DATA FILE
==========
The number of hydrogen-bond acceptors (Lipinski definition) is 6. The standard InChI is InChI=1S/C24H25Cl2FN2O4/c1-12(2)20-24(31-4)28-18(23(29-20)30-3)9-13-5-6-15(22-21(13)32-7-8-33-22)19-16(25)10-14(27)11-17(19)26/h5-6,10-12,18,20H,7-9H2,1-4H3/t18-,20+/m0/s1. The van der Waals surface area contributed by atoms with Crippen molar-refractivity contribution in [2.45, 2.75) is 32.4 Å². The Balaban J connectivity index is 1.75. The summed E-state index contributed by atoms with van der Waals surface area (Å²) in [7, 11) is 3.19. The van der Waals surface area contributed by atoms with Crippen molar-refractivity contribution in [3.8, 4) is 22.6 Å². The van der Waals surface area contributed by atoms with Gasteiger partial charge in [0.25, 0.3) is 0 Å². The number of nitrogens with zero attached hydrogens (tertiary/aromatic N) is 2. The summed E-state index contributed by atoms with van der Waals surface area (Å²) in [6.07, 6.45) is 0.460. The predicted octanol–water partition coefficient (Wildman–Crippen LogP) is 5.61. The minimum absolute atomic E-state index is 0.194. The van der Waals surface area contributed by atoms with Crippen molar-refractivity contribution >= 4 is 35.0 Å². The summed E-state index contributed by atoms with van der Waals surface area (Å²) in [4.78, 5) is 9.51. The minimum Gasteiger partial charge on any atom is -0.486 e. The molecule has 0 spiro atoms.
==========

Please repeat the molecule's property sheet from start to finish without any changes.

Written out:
The number of hydrogen-bond acceptors (Lipinski definition) is 6. The standard InChI is InChI=1S/C24H25Cl2FN2O4/c1-12(2)20-24(31-4)28-18(23(29-20)30-3)9-13-5-6-15(22-21(13)32-7-8-33-22)19-16(25)10-14(27)11-17(19)26/h5-6,10-12,18,20H,7-9H2,1-4H3/t18-,20+/m0/s1. The van der Waals surface area contributed by atoms with Crippen molar-refractivity contribution in [2.45, 2.75) is 32.4 Å². The Balaban J connectivity index is 1.75. The summed E-state index contributed by atoms with van der Waals surface area (Å²) in [7, 11) is 3.19. The van der Waals surface area contributed by atoms with Crippen molar-refractivity contribution in [3.8, 4) is 22.6 Å². The van der Waals surface area contributed by atoms with Gasteiger partial charge in [0.25, 0.3) is 0 Å². The number of nitrogens with zero attached hydrogens (tertiary/aromatic N) is 2. The summed E-state index contributed by atoms with van der Waals surface area (Å²) in [6.07, 6.45) is 0.460. The predicted octanol–water partition coefficient (Wildman–Crippen LogP) is 5.61. The minimum absolute atomic E-state index is 0.194. The van der Waals surface area contributed by atoms with Crippen molar-refractivity contribution >= 4 is 35.0 Å². The summed E-state index contributed by atoms with van der Waals surface area (Å²) in [4.78, 5) is 9.51. The minimum Gasteiger partial charge on any atom is -0.486 e. The molecule has 0 spiro atoms.